Thursday, March 26, 2009
Author: Susan Carroll
Publishing Date: 1987
Lady Melyssan has devised a plan to escape from King John's lecherous clutches by pretending to be wed to Lord Jaufre de Macy, better known as the Dark Knight. She sets herself up in his castle, Winterbourne while he is away in France. When he arrives home he goes along with her charade calling her bluff, wanting to see just how far she is willing go on with her deceit.
Lady Melyssan and Lord Jaufre could not be more opposite. Melyssan is sweet and innocent and believes first and foremost the best in everyone. Jaufre, on the other hand quickly jumps to the worst conclusions about everyone and is an angry, disillusioned man. He has good reason to be this way because of some terrible things that have happened in his past. Also, the current political state of affairs are pretty disheartening as well.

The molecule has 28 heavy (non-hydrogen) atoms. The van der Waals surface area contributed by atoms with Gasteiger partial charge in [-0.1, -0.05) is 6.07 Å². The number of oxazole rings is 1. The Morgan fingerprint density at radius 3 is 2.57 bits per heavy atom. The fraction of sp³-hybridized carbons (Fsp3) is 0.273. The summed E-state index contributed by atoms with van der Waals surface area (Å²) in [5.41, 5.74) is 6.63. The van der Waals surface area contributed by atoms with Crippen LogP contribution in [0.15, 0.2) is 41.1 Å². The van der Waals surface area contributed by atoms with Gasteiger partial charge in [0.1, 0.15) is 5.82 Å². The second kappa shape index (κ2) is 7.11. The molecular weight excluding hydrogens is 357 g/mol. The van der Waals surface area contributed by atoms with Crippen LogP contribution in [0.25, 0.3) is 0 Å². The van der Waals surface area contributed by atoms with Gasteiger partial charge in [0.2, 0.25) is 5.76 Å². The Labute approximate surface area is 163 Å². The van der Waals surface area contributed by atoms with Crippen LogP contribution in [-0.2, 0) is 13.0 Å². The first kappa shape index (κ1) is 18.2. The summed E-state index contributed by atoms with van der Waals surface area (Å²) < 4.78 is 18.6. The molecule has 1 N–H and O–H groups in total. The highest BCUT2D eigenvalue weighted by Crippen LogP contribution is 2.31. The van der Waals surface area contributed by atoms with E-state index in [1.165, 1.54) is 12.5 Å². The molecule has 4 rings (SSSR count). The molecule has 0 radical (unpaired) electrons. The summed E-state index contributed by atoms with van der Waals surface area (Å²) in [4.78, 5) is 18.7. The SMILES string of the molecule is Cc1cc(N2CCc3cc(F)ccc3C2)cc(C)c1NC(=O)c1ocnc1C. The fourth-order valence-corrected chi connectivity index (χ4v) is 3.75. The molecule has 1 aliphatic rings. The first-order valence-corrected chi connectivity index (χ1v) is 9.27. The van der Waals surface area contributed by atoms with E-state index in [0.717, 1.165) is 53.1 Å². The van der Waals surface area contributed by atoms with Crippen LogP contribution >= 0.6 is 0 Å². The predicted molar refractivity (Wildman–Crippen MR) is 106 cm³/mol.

Winterbourne had plenty of angst and drama. I like angst but too much can be a drag. Jaufre and Melyssan were very quick to jump to the wrong conclusion and instead of talking through their problems, they just sulked and avoided them. After a while this became troublesome. Even though that bothered me, for the most part this was a very fast read. The characters were well drawn and even though Melyssan was a very sweet person, she wasn't syrupy. Jaufre was your typical medieval man, close-mouthed about his feelings and yet protective of his wife and child.
One thing that you don't see to much of today is books that scan a long period of time. Winterbourne did and it took place over several years. It read like an eighties book with the misunderstandings and the sweeping length, but it didn't come with the negatives the eighties were known for, the rape or the womanizing. Winterbourne wasn't without its problems, but it was a good solid read for me.
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